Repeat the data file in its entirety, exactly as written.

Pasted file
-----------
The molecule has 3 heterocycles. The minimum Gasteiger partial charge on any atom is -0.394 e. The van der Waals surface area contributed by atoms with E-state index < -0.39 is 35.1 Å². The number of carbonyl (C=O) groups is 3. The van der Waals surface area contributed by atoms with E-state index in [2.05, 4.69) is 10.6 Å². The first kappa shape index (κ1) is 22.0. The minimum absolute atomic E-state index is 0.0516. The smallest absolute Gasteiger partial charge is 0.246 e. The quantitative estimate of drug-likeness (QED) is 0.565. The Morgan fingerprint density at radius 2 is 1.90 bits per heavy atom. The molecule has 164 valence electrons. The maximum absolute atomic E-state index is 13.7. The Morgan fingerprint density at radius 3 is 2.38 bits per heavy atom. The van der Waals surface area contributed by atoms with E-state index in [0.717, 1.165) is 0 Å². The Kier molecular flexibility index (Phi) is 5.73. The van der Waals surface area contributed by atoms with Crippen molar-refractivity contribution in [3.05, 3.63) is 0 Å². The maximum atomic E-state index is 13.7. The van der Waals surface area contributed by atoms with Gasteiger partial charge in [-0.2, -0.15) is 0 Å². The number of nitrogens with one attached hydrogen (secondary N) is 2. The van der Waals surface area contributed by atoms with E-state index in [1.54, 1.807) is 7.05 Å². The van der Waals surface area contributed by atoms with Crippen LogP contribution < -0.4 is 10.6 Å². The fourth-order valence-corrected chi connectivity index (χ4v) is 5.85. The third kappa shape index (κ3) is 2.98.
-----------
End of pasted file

The molecule has 3 heterocycles. The minimum Gasteiger partial charge on any atom is -0.394 e. The van der Waals surface area contributed by atoms with E-state index < -0.39 is 35.1 Å². The number of carbonyl (C=O) groups is 3. The van der Waals surface area contributed by atoms with E-state index in [2.05, 4.69) is 10.6 Å². The first kappa shape index (κ1) is 22.0. The minimum absolute atomic E-state index is 0.0516. The smallest absolute Gasteiger partial charge is 0.246 e. The quantitative estimate of drug-likeness (QED) is 0.565. The Morgan fingerprint density at radius 2 is 1.90 bits per heavy atom. The molecule has 164 valence electrons. The maximum absolute atomic E-state index is 13.7. The Morgan fingerprint density at radius 3 is 2.38 bits per heavy atom. The van der Waals surface area contributed by atoms with E-state index in [0.717, 1.165) is 0 Å². The Kier molecular flexibility index (Phi) is 5.73. The van der Waals surface area contributed by atoms with Crippen molar-refractivity contribution in [3.05, 3.63) is 0 Å². The maximum atomic E-state index is 13.7. The van der Waals surface area contributed by atoms with Gasteiger partial charge in [-0.2, -0.15) is 0 Å². The number of nitrogens with one attached hydrogen (secondary N) is 2. The van der Waals surface area contributed by atoms with E-state index in [1.54, 1.807) is 7.05 Å². The van der Waals surface area contributed by atoms with Crippen LogP contribution < -0.4 is 10.6 Å². The fourth-order valence-corrected chi connectivity index (χ4v) is 5.85. The third kappa shape index (κ3) is 2.98.